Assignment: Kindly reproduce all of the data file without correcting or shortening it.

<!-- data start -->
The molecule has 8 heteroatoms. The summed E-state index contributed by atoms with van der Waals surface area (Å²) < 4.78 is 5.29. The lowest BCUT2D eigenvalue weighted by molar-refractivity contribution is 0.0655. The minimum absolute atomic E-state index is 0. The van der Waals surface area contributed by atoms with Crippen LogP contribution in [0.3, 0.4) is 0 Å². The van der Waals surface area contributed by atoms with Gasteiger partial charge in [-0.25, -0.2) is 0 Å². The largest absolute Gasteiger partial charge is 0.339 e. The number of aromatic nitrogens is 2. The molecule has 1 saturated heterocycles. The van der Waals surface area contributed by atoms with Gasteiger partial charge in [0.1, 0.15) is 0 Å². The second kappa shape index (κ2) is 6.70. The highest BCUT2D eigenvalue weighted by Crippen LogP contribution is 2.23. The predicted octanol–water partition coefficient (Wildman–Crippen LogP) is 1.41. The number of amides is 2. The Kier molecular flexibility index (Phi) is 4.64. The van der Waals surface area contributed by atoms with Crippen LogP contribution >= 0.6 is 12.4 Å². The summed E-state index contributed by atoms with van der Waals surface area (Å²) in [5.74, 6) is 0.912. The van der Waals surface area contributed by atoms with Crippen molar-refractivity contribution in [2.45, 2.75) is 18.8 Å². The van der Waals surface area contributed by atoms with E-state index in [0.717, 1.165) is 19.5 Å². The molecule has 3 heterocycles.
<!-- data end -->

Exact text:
The molecule has 8 heteroatoms. The summed E-state index contributed by atoms with van der Waals surface area (Å²) < 4.78 is 5.29. The lowest BCUT2D eigenvalue weighted by molar-refractivity contribution is 0.0655. The minimum absolute atomic E-state index is 0. The van der Waals surface area contributed by atoms with Crippen LogP contribution in [0.3, 0.4) is 0 Å². The van der Waals surface area contributed by atoms with Gasteiger partial charge in [-0.25, -0.2) is 0 Å². The largest absolute Gasteiger partial charge is 0.339 e. The number of aromatic nitrogens is 2. The molecule has 1 saturated heterocycles. The van der Waals surface area contributed by atoms with Gasteiger partial charge in [0.1, 0.15) is 0 Å². The second kappa shape index (κ2) is 6.70. The highest BCUT2D eigenvalue weighted by Crippen LogP contribution is 2.23. The predicted octanol–water partition coefficient (Wildman–Crippen LogP) is 1.41. The number of amides is 2. The Kier molecular flexibility index (Phi) is 4.64. The van der Waals surface area contributed by atoms with Crippen LogP contribution >= 0.6 is 12.4 Å². The summed E-state index contributed by atoms with van der Waals surface area (Å²) in [5.74, 6) is 0.912. The van der Waals surface area contributed by atoms with Crippen molar-refractivity contribution in [2.45, 2.75) is 18.8 Å². The van der Waals surface area contributed by atoms with E-state index in [0.717, 1.165) is 19.5 Å². The molecule has 3 heterocycles.